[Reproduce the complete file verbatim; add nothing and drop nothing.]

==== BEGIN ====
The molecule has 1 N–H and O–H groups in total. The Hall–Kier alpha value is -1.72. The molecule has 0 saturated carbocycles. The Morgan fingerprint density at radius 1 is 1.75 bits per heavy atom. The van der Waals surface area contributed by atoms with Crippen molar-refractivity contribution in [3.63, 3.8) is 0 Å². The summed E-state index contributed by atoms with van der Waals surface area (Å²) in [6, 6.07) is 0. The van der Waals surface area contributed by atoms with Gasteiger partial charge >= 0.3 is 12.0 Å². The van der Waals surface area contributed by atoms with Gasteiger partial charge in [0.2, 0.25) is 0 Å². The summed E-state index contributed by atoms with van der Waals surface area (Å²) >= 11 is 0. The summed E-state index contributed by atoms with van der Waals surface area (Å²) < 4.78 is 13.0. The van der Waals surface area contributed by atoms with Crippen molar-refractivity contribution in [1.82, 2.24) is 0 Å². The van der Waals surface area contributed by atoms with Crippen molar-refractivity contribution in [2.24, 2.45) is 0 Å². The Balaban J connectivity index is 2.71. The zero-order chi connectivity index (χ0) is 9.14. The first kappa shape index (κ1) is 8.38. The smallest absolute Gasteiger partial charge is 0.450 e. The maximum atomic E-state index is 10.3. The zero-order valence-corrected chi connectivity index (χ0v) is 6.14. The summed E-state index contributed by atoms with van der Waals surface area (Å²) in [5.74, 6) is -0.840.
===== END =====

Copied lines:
The molecule has 1 N–H and O–H groups in total. The Hall–Kier alpha value is -1.72. The molecule has 0 saturated carbocycles. The Morgan fingerprint density at radius 1 is 1.75 bits per heavy atom. The van der Waals surface area contributed by atoms with Crippen molar-refractivity contribution in [3.63, 3.8) is 0 Å². The summed E-state index contributed by atoms with van der Waals surface area (Å²) in [6, 6.07) is 0. The van der Waals surface area contributed by atoms with Gasteiger partial charge >= 0.3 is 12.0 Å². The van der Waals surface area contributed by atoms with Gasteiger partial charge in [0.2, 0.25) is 0 Å². The summed E-state index contributed by atoms with van der Waals surface area (Å²) >= 11 is 0. The summed E-state index contributed by atoms with van der Waals surface area (Å²) < 4.78 is 13.0. The van der Waals surface area contributed by atoms with Crippen molar-refractivity contribution in [1.82, 2.24) is 0 Å². The van der Waals surface area contributed by atoms with Crippen molar-refractivity contribution in [2.24, 2.45) is 0 Å². The Balaban J connectivity index is 2.71. The zero-order chi connectivity index (χ0) is 9.14. The first kappa shape index (κ1) is 8.38. The smallest absolute Gasteiger partial charge is 0.450 e. The maximum atomic E-state index is 10.3. The zero-order valence-corrected chi connectivity index (χ0v) is 6.14. The summed E-state index contributed by atoms with van der Waals surface area (Å²) in [5.74, 6) is -0.840.